Category Archives: Merseyside

Spring among the tombstones – St James’s chalybeate spring, Liverpool

Christian reader view in me,
An emblem of true charity,
Who freely what I have bestow,
Though neither heard nor seen to flow,
And I have full return from heaven,
For every cup of water given.

Cuthbert Bridgewater on a plaque above the spring

Overlooked by Liverpool’s august Anglican Cathedral rising amongst the dead of its rock cut cemetery, the spring arising there could easily be confused as a holy well. But of course, the Cathedral is Victorian in date and the spring was only discovered when the quarry was being made!. This was 1773 and a local surgeon, James Worthington was quick to identify its possible benefits. In his paper about the site he said the water was good for

“loss of appetite, nervous disorders, Lowness of spirit, headache is proceeding from crudities of the stomach, Ricketts and weak eyes.”

 

Similarly, a Dr. Houston identified the site as important and gave it the name ‘Liverpool Spa’ stating that the water was cool and refreshing to taste but ‘warmed the stomach and gave a cordial and inebriating sensation’ In an article called Virtues of the Liverpool Spa he records that:

This water then contains, without a doubt, iron dissolved, both by fixed air, and by vitriolic acid: in this latter circumstance having the advantage over Tunbridge, and most of our other chalybeates. This renders it not liable, like them, to deposit its metallic principle by keeping. Yet the mineral vitriol is so very much diluted and so minutely divided, as to render it at once extremely beneficial, perfectly innocent and accepted even to weak stomachs. There is also a small proportion of muriatic and earthly salt, mentioned above, but not in such proportion as to claim any share in the medicinal effects.”

The account states that:

“It is particularly adapted to promote appetite and digestion, and to strengthen the tone of the stomach, impaired by excess or other causes. It gradually strengthens the whole habit, and hence is excellent in that weakness, which remains after acute diseases, and for those who, without any apparent cause, lose their strength, fall away, and are generally said to be going into weakness. It is useful in the first stage, or beginning of consumptions, and may be used with advantage, even in the more advanced stages, if the matter spit up be good pus and there be no considerable degree of fever.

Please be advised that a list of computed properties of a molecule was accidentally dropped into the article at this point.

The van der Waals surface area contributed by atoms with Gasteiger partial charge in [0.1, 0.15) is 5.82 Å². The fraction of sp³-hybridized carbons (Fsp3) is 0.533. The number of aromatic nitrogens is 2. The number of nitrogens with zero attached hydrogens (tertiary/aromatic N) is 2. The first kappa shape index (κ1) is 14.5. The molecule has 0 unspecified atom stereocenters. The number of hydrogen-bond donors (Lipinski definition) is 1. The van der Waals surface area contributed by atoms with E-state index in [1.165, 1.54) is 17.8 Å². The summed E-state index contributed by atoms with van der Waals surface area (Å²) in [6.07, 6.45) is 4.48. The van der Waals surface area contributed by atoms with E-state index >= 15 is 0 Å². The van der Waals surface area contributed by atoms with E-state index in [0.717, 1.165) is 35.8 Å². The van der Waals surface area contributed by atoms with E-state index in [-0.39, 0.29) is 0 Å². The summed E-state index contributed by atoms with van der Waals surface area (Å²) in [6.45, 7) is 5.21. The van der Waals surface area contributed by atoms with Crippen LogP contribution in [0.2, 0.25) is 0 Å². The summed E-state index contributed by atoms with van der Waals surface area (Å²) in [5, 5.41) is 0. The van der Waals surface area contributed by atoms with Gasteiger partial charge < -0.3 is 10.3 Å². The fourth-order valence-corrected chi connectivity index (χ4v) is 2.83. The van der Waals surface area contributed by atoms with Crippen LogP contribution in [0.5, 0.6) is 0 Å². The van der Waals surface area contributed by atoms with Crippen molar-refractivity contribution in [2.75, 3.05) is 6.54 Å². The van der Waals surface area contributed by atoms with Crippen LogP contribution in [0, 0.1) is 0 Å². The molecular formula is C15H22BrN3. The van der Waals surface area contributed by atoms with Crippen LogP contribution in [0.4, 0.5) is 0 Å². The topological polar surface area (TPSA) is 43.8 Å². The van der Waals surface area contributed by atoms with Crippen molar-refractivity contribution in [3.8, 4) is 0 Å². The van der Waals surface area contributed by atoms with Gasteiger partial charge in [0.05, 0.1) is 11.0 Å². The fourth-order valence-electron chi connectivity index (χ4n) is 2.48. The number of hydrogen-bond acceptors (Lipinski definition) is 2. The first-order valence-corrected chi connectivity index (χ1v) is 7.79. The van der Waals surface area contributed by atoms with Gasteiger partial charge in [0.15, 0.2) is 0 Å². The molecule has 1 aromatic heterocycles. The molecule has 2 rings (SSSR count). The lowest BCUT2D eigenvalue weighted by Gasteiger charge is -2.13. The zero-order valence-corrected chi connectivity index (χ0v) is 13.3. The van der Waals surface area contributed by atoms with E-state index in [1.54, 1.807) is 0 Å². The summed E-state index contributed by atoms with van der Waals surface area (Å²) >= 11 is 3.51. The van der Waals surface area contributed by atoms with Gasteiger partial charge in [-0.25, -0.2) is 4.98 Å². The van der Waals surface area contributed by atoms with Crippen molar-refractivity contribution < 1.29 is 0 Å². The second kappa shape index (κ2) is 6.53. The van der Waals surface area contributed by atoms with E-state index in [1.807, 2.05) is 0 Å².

It is of great service in nervous diseases, and in such as arise from weakness of the system, and reciprocally serve to increase it as in the beginning of a dropsy, in the Pluor albus or other feminal weaknesses, Diarrhoea and Diabetes. It is good to prevent the gout in the stomach and bowels, may be useful in rheumatisms, and in some bodies may remove the cause of barrenness or imbecility. In general it will be serviceable in a relaxed state of the solids arising from luxury, or excess or inaction, or a sedentary life, or consequent on iome d sease: it will correct a bad habit of body, and promote good suppuration and granulation in ulcers; and its frequent use will render a person less liable to be affected by cold, damp or putrid air, epidemical or other causes of diseases. It will provide an efficacious medicine in all the cases which were mention’d under the article of iron.”

After a length discourse on who should not take it the account the author talks about the method of using the water

“The best time for drinking this water is when the stomach is empty, in a morning, or an hour or two before dinner. It is proper to begin with half a pint, or a pint, and gradually to increase the dose, so as to take in some cases four or five pints a day, or even to use it for common drink at meals. The use of it should be continued for a pretty long time to reap the benefit of it, and where the quantity drank has been gradually increased, as soon as the end proposed is obtained, it shou’d be gradually decreased though not perhaps entirely left off. The summer season is best for drinking it, although the chief reason for this is that the fittest for exercise and bathing which greatly promote the good effects of the water, especially in nervous cases: this is also one motive for advising its being drank at the spring rather than at home. Moderate exercise, regularity, temperance, a light simple diet, not flatulent, using but little animal food, malt liquor, tea or coffee and relaxation of the mind also contribute much to assist its operation; as does, in obstructions, the warm bath.”